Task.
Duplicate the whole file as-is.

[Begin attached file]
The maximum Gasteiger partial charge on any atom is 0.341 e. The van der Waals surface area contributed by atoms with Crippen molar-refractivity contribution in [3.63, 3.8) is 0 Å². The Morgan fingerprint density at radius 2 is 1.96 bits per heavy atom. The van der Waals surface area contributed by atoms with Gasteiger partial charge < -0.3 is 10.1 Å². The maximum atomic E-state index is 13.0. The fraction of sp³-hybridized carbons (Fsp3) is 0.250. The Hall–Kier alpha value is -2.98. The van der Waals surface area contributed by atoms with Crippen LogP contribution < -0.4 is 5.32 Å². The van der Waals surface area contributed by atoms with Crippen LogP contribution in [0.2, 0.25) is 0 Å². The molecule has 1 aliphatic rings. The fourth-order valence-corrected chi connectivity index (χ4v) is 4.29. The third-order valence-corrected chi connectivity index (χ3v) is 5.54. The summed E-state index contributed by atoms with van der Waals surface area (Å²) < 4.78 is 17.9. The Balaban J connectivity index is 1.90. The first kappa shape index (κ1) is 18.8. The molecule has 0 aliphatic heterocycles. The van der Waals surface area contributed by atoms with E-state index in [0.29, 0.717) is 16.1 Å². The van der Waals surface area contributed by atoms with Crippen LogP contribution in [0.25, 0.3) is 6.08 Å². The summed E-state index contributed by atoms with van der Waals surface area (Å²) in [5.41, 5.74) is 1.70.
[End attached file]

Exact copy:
The maximum Gasteiger partial charge on any atom is 0.341 e. The van der Waals surface area contributed by atoms with Crippen molar-refractivity contribution in [3.63, 3.8) is 0 Å². The Morgan fingerprint density at radius 2 is 1.96 bits per heavy atom. The van der Waals surface area contributed by atoms with Gasteiger partial charge < -0.3 is 10.1 Å². The maximum atomic E-state index is 13.0. The fraction of sp³-hybridized carbons (Fsp3) is 0.250. The Hall–Kier alpha value is -2.98. The van der Waals surface area contributed by atoms with Crippen LogP contribution < -0.4 is 5.32 Å². The van der Waals surface area contributed by atoms with Crippen LogP contribution in [0.2, 0.25) is 0 Å². The molecule has 1 aliphatic rings. The fourth-order valence-corrected chi connectivity index (χ4v) is 4.29. The third-order valence-corrected chi connectivity index (χ3v) is 5.54. The summed E-state index contributed by atoms with van der Waals surface area (Å²) < 4.78 is 17.9. The Balaban J connectivity index is 1.90. The first kappa shape index (κ1) is 18.8. The molecule has 0 aliphatic heterocycles. The van der Waals surface area contributed by atoms with E-state index in [0.29, 0.717) is 16.1 Å². The van der Waals surface area contributed by atoms with Crippen LogP contribution in [0.25, 0.3) is 6.08 Å². The summed E-state index contributed by atoms with van der Waals surface area (Å²) in [5.41, 5.74) is 1.70.